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J Formos Med Assoc. 2014 May;113(5):291-7. doi: 10.1016/j.jfma.2014.01.015. Epub 2014 Mar 1.

Impact of food intake on the pharmacokinetics of first-line antituberculosis drugs in Taiwanese tuberculosis patients.

Author information

1
Division of Chest Medicine, Department of Internal Medicine, Wan Fang Hospital, Taipei Medical University, Taipei, Taiwan.
2
Division of Chest Medicine, Department of Internal Medicine, Wan Fang Hospital, Taipei Medical University, Taipei, Taiwan; School of Respiratory Therapy, College of Medicine, Taipei Medical University, Taipei, Taiwan.
3
Division of Hematology and Oncology, Department of Internal Medicine, Wan Fang Hospital, Taipei Medical University, Taipei, Taiwan.
4
Division of Chest Medicine, Department of Internal Medicine, Wan Fang Hospital, Taipei Medical University, Taipei, Taiwan; School of Respiratory Therapy, College of Medicine, Taipei Medical University, Taipei, Taiwan. Electronic address: kjbai@wanfang.gov.tw.

Abstract

BACKGROUND/PURPOSE:

Under the directly observed treatment, short course (DOTS) program, antituberculosis (anti-TB) medications were possibly taken at random time, regardless of whether it was prior to or after meals. This study was to evaluate the impact of food intake on pharmacokinetic profiles of first-line TB drugs in Taiwanese TB patients, as well as the relationship between drug levels and pharmacogenetics.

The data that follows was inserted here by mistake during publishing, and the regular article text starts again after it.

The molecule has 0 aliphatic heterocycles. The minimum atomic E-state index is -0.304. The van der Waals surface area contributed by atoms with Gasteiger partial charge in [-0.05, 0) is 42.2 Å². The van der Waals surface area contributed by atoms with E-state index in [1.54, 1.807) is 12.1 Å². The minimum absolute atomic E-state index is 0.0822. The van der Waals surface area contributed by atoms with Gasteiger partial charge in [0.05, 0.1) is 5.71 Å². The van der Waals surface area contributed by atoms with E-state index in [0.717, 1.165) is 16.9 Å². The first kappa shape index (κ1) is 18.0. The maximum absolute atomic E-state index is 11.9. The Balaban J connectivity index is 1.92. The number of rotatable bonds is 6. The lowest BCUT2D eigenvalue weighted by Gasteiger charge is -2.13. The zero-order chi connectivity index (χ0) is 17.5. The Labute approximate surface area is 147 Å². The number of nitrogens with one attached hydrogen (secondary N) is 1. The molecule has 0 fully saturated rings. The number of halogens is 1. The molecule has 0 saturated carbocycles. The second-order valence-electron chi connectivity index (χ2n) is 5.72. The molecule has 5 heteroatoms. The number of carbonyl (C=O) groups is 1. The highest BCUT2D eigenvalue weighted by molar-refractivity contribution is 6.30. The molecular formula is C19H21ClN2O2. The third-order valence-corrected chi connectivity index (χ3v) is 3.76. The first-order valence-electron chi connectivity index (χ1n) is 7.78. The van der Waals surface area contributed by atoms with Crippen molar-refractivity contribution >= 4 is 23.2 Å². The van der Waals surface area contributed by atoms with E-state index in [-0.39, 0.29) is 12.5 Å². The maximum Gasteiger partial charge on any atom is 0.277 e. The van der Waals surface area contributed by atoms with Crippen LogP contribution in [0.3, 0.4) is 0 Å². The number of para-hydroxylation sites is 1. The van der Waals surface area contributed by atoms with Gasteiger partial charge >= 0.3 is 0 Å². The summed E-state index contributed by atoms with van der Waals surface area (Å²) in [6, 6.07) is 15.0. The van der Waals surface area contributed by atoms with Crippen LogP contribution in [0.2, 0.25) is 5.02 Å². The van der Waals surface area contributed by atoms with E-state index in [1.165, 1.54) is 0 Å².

METHODS:

This open-label, randomized, cross-over study included newly diagnosed Taiwanese TB patients treated between January 2010 and February 2011 at Taipei Medical University-Wan Fang Hospital. Rifater [a fixed-dose combination formulation of isoniazid (INH), rifampicin (RIF), and pyrazinamide (PZA)] and ethambutol (EMB) were given according to national TB guidelines. Blood samples were collected prior to and 1 hour, 2 hours, 4 hours, 6 hours, and 10 hours after dosing under fasting or postprandial conditions. Pharmacokinetic parameters of the maximum serum concentration (Cmax), time to Cmax, and area under the serum concentration-time curve from the beginning to the 10(th) hour (AUC0-10) were calculated.

RESULTS:

Sixteen TB patients were included and received anti-TB treatment under the DOTS program after discharge. The overall effects showed that food intake reduced the mean Cmax (INH: 40.6%, RIF: 40.2%, EMB 34.4%, PZA: 24.4%) and AUC0-10 (INH: 21.3%, RIF: 26.4%, EMB: 12.2%, PZA: 12.0%). Meanwhile, food increased the time to Cmax (INH: 78.1%, RIF: 151.3%, EMB: 41.4%, PZA: 148.9%).

CONCLUSION:

Significantly lower serum drug concentrations were observed under postprandial conditions than fasting conditions for INH, RIF, and PZA. The impact of taking random anti-TB drugs under the DOTS program instead of taking drugs regularly prior to meals requires further study.

KEYWORDS:

first-line antituberculosis drugs; food; pharmacokinetics

PMID:
24594059
DOI:
10.1016/j.jfma.2014.01.015
[Indexed for MEDLINE]
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